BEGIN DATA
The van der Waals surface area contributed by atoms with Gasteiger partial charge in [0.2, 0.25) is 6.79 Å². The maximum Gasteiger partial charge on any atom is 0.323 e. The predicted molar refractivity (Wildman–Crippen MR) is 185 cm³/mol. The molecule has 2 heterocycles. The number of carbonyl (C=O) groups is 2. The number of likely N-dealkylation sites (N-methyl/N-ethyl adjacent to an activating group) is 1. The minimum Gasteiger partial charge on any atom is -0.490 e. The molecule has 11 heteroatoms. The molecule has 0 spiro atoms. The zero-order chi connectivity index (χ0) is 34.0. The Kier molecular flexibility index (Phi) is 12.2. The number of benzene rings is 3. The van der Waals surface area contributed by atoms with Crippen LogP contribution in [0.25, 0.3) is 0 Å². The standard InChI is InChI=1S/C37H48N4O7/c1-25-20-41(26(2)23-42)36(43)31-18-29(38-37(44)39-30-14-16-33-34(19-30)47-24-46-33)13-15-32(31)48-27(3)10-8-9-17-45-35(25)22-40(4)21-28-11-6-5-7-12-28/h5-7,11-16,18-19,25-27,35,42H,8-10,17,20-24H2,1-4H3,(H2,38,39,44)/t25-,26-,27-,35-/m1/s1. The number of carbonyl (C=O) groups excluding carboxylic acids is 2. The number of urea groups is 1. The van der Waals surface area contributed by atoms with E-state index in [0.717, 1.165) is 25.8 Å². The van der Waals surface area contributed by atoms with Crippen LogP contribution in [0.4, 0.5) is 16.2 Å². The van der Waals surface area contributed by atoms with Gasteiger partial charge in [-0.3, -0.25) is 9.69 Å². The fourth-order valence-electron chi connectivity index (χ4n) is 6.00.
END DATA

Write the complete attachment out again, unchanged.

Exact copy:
The van der Waals surface area contributed by atoms with Gasteiger partial charge in [0.2, 0.25) is 6.79 Å². The maximum Gasteiger partial charge on any atom is 0.323 e. The predicted molar refractivity (Wildman–Crippen MR) is 185 cm³/mol. The molecule has 2 heterocycles. The number of carbonyl (C=O) groups is 2. The number of likely N-dealkylation sites (N-methyl/N-ethyl adjacent to an activating group) is 1. The minimum Gasteiger partial charge on any atom is -0.490 e. The molecule has 11 heteroatoms. The molecule has 0 spiro atoms. The zero-order chi connectivity index (χ0) is 34.0. The Kier molecular flexibility index (Phi) is 12.2. The number of benzene rings is 3. The van der Waals surface area contributed by atoms with Crippen LogP contribution in [0.25, 0.3) is 0 Å². The standard InChI is InChI=1S/C37H48N4O7/c1-25-20-41(26(2)23-42)36(43)31-18-29(38-37(44)39-30-14-16-33-34(19-30)47-24-46-33)13-15-32(31)48-27(3)10-8-9-17-45-35(25)22-40(4)21-28-11-6-5-7-12-28/h5-7,11-16,18-19,25-27,35,42H,8-10,17,20-24H2,1-4H3,(H2,38,39,44)/t25-,26-,27-,35-/m1/s1. The number of carbonyl (C=O) groups excluding carboxylic acids is 2. The number of urea groups is 1. The van der Waals surface area contributed by atoms with E-state index in [0.717, 1.165) is 25.8 Å². The van der Waals surface area contributed by atoms with Crippen LogP contribution in [0.4, 0.5) is 16.2 Å². The van der Waals surface area contributed by atoms with Gasteiger partial charge in [-0.3, -0.25) is 9.69 Å². The fourth-order valence-electron chi connectivity index (χ4n) is 6.00.